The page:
November 8 2013
By Jonathan Wall, PGATOUR.COM Equipment Insider
Titleist's new AP1 and 714 AP2 Series irons have been on the PGA TOUR since the AT&T National, and in the span of less than six months, have helped some of the world’s best golfers accomplish some major goals. Jason Dufner used the AP2s to win his first major championship at the PGA Championship while Jordan Spieth used the AP2s to win for the first time on the PGA TOUR at the John Deere Classic.
Dufner and Spieth are just a few of the high-profile names who've enjoyed success with the fourth generation AP line, which includes enhancements to the feel, flight, forgiveness and ground interaction in both iron models.
"There are two target audiences when it comes to the AP line," said Chris McGinley, Titleist's vice president of marketing. "The AP1 is built on our progressive game improvement chassis and geared towards golfers looking for maximum forgiveness, optimum launch and distance."
While AP1, the company's best-selling iron, is considered the game-improvement model in the AP line, it still has a presence on the PGA TOUR. Former British Open winner Ben Curtis has been using AP1 for the last few seasons and became the first player to win with a full set at the 2012 Valero Texas Open.
Curtis, who switched to the new 714 AP1 the very first week it was on TOUR at AT&T National, noted the additional forgiveness and bounce were the main reasons he decided to switch to the game-improvement iron.
Even though AP1 has the largest head of any Titleist iron, it still remains relatively compact compared to other game-improvement irons on the market. Instead of making the blade length longer, which in turn can make an iron more forgiving, Titleist found other ways to maintain the blade length, while improving forgiveness, flight and feel.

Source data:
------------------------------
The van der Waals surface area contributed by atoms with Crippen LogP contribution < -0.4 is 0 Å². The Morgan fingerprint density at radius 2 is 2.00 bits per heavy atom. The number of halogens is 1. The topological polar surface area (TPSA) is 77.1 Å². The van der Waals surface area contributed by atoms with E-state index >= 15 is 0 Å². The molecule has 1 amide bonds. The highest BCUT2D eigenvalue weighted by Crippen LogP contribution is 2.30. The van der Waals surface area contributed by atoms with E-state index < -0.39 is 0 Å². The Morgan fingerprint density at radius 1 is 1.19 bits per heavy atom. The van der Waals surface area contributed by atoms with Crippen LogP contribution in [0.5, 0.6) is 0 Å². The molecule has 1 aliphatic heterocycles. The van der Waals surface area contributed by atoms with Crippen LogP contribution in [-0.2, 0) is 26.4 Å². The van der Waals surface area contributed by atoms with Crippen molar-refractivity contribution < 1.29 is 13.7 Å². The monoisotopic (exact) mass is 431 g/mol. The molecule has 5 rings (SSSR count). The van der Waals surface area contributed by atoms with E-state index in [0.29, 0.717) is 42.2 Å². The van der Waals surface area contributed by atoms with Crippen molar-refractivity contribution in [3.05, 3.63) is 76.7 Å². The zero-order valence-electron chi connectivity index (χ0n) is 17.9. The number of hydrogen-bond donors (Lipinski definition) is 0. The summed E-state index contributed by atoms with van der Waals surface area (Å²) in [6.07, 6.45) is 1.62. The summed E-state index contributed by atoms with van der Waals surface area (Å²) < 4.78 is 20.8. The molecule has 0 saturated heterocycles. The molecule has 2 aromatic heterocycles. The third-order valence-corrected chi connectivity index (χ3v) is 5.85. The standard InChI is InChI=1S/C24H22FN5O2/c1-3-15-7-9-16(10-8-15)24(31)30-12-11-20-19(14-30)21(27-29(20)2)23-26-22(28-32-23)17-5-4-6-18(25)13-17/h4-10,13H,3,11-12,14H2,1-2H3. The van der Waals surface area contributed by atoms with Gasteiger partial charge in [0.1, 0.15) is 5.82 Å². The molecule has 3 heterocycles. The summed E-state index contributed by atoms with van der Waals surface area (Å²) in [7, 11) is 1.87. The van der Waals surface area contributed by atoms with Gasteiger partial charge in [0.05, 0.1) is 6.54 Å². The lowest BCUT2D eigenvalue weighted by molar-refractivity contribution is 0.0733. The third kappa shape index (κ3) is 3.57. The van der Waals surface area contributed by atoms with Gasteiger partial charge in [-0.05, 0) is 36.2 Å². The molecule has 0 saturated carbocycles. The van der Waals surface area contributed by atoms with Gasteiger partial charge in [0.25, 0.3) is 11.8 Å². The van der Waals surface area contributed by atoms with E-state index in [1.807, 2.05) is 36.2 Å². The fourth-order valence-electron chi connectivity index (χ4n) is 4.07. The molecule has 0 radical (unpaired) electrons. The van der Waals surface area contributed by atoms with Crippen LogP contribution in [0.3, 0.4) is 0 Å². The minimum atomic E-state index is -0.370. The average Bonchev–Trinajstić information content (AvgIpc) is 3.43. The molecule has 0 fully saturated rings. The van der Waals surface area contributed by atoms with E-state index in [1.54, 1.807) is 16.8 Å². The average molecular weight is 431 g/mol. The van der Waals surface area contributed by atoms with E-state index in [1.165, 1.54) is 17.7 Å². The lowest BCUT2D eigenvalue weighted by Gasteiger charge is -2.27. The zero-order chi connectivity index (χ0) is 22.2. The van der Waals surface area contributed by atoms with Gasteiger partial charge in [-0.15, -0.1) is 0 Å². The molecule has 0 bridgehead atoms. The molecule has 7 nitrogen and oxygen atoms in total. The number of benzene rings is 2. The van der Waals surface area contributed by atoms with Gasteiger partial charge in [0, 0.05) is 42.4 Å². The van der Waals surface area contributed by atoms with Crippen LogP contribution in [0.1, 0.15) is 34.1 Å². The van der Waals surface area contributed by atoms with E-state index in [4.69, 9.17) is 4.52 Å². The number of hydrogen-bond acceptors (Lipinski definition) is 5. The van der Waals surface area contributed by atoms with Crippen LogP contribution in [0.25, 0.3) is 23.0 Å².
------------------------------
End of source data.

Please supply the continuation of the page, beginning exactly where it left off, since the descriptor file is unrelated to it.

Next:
"There aren't any irons at the AP1's blade length that are more forgiving," McGinley said. "There are some that have a higher MOI, but they have pretty significantly bigger blade lengths."
Cast from 431 stainless steel, the set features an extremely progressive makeup, making it the longest and most forgiving iron Titleist has ever made.
The long irons (3-6) have been designed with a dual-cavity construction that includes a deep undercut beneath the topline that allowed engineers to free up 10 grams of discretionary weight and position it in the bottom of the iron, driving down the center of gravity (CG) and making the long irons easier to hit high.
Along with a wider, cambered sole for added forgiveness and ground interaction, the lower cavity also includes a high-density tungsten weight in the toe section of the head that helps golfers maintain consistent distance, by increasing ball speed on off center hits.
With the 714 AP1 short irons (7-GW), the goal was to improve control by managing spin and trajectory. To achieve this, engineers raised the CG — doing so allows the short irons to flight low — by removing the tungsten weight in the sole and adding a thicker upper face and a narrower sole. As a result, the thicker face enhances feel, while the narrower sole (as well as a thinner topline) improves the appearance at address.